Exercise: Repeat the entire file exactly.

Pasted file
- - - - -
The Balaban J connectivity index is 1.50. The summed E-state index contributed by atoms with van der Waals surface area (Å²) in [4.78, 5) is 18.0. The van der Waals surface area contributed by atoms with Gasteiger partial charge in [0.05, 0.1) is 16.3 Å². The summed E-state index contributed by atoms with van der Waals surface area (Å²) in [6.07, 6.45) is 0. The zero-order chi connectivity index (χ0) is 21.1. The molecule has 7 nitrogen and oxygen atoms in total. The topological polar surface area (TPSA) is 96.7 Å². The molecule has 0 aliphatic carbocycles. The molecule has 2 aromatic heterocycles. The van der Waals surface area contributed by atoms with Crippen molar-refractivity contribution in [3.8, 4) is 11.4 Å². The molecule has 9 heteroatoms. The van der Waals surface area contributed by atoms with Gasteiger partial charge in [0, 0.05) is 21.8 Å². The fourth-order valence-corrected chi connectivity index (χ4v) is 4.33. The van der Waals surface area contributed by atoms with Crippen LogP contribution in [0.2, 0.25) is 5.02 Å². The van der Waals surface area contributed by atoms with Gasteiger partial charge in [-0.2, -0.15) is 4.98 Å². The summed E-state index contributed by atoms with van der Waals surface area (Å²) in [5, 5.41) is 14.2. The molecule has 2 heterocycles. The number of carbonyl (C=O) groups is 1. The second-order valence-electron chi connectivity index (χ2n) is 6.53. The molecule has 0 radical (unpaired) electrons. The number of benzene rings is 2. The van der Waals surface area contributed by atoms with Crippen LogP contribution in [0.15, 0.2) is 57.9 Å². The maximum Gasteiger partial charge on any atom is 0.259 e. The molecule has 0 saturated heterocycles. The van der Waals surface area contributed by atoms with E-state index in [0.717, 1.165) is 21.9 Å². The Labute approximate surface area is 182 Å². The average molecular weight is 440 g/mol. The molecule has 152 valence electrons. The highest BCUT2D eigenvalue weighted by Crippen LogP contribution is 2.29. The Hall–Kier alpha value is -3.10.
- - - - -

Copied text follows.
The Balaban J connectivity index is 1.50. The summed E-state index contributed by atoms with van der Waals surface area (Å²) in [4.78, 5) is 18.0. The van der Waals surface area contributed by atoms with Gasteiger partial charge in [0.05, 0.1) is 16.3 Å². The summed E-state index contributed by atoms with van der Waals surface area (Å²) in [6.07, 6.45) is 0. The zero-order chi connectivity index (χ0) is 21.1. The molecule has 7 nitrogen and oxygen atoms in total. The topological polar surface area (TPSA) is 96.7 Å². The molecule has 0 aliphatic carbocycles. The molecule has 2 aromatic heterocycles. The van der Waals surface area contributed by atoms with Crippen molar-refractivity contribution in [3.8, 4) is 11.4 Å². The molecule has 9 heteroatoms. The van der Waals surface area contributed by atoms with Gasteiger partial charge in [0, 0.05) is 21.8 Å². The fourth-order valence-corrected chi connectivity index (χ4v) is 4.33. The van der Waals surface area contributed by atoms with Crippen LogP contribution in [0.2, 0.25) is 5.02 Å². The van der Waals surface area contributed by atoms with Gasteiger partial charge in [-0.2, -0.15) is 4.98 Å². The summed E-state index contributed by atoms with van der Waals surface area (Å²) in [5, 5.41) is 14.2. The molecule has 2 heterocycles. The number of carbonyl (C=O) groups is 1. The second-order valence-electron chi connectivity index (χ2n) is 6.53. The molecule has 0 radical (unpaired) electrons. The number of benzene rings is 2. The van der Waals surface area contributed by atoms with Crippen LogP contribution in [0.15, 0.2) is 57.9 Å². The maximum Gasteiger partial charge on any atom is 0.259 e. The molecule has 0 saturated heterocycles. The van der Waals surface area contributed by atoms with E-state index in [0.717, 1.165) is 21.9 Å². The Labute approximate surface area is 182 Å². The average molecular weight is 440 g/mol. The molecule has 152 valence electrons. The highest BCUT2D eigenvalue weighted by Crippen LogP contribution is 2.29. The Hall–Kier alpha value is -3.10.